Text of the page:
Melinda dropped the last pair of jeans from her suitcase into the cupboard on her side of the room. “That just about does the unpacking.” She sat down on her bed and pulled up the suitcase onto the crisp white duvet. “Time to turn Poly back on.”
“Time to do what now?” Bryony asked as she tried to find space for yet another brightly coloured garment. Melinda thought it was some kind of shirt, but she wasn’t sure how the straps would work.
She turned away from Bryony’s wardrobe and found Poly’s box in her suitcase. “Poly is a mech I made. Well, bought. I saved up forever to buy a basic model that I could tweak. I added some code snippets I worked out and found in the library. Poly’s useful for calculations and kind of amusing. At least I think so.” She clicked Poly’s head back into place. Gears began to whir inside the little mech.
“That’s awesome.” Bryony turned to watch. “Can you send messages and everything?”
Melinda made a face. “In principle. The original model was a messenger mech design, but the tweaks mean Poly isn’t entirely, um, stable.”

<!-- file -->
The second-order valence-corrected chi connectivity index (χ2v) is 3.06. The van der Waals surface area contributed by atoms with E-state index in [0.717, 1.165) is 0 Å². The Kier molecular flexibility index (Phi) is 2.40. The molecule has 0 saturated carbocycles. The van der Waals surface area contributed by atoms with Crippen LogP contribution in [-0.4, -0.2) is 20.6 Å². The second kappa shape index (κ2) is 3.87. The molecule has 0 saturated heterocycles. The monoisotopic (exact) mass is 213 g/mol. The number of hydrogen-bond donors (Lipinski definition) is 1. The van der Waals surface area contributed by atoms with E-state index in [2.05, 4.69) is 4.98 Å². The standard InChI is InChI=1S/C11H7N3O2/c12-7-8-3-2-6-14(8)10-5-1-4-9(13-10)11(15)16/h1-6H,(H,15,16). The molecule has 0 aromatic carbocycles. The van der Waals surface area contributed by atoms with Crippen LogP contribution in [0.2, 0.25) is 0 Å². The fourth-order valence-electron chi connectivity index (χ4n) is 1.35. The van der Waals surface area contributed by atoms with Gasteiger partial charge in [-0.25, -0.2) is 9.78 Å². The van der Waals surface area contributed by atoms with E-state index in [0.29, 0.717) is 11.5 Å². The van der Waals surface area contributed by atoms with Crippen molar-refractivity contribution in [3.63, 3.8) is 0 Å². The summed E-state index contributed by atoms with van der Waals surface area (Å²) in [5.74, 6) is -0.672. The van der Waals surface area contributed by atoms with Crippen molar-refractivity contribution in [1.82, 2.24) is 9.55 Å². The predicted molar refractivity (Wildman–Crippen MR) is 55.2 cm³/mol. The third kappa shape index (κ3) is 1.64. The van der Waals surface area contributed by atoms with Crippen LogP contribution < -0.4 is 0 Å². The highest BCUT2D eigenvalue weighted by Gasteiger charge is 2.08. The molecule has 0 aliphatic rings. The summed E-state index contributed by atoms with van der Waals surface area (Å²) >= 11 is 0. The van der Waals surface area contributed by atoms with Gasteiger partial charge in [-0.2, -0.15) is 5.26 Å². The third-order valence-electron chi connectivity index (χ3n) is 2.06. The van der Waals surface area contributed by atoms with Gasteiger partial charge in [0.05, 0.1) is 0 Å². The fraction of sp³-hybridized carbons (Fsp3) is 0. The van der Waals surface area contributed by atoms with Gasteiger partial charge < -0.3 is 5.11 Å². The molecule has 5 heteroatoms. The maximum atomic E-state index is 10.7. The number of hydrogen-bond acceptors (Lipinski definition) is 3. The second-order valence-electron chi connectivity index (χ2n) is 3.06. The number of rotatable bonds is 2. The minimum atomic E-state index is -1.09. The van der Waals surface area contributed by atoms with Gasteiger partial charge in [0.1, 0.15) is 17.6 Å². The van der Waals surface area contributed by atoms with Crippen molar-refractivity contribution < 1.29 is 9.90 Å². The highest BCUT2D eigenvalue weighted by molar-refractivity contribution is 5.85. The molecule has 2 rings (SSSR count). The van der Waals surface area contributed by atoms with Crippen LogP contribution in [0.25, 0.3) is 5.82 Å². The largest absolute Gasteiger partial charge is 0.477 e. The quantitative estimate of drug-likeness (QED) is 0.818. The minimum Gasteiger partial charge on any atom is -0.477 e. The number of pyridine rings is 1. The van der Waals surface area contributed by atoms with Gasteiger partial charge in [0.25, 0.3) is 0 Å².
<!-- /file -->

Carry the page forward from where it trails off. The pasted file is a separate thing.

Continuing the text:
“No, you’d never fit a horse inside me.”
Bryony jumped. “What?”
“Old Earth books seemed like a good way to feed her learning algorithms at the time.”
“The ability to make a pun, or play on words, is an advanced feature of my natural language algorithms.”
“It would be even more advanced if ‘stable’ still had two meanings,” Melinda said. “A stable used to be something to do with an animal called a horse. I haven’t figured out how to persuade Poly that the joke isn’t funny.”
“I see.” Bryony slowly went back into motion, unpacking another brightly coloured swirly thing. “Is it always so, um, perky?”
“It’s more interesting this way. At least, I think so. I can tell Poly to be quiet when you’re around if it bothers you.”
“No, it doesn’t bother me as such. Not yet anyway.” Bryony winked. “I wasn’t expecting it, was all.”
“It pays to expect the unexpected,” Poly chimed in.
Bryony laughed. “I daresay it does, at that.”
Somebody knocked loudly and the door swung open. “All ready, ladies?” Kelly Jean surveyed the room.
“Ladies and mech,” Poly corrected her.
Kelly Jean didn’t seem to notice. “We thought we’d pick you up in case you need help finding the common room, you know, but you’d better be quick — what is that?”
“That is a flying mechanical, Kelly Jean,” Bryony said. “Did you never see them at home? I’m not sure the school system allows for that sort of deficiency.”
“Mechanicals are covered under several sections of the Mechatropolis school syllabus,” Poly informed her. Melinda felt the blood flowing into her face. She didn’t want to get into a fight.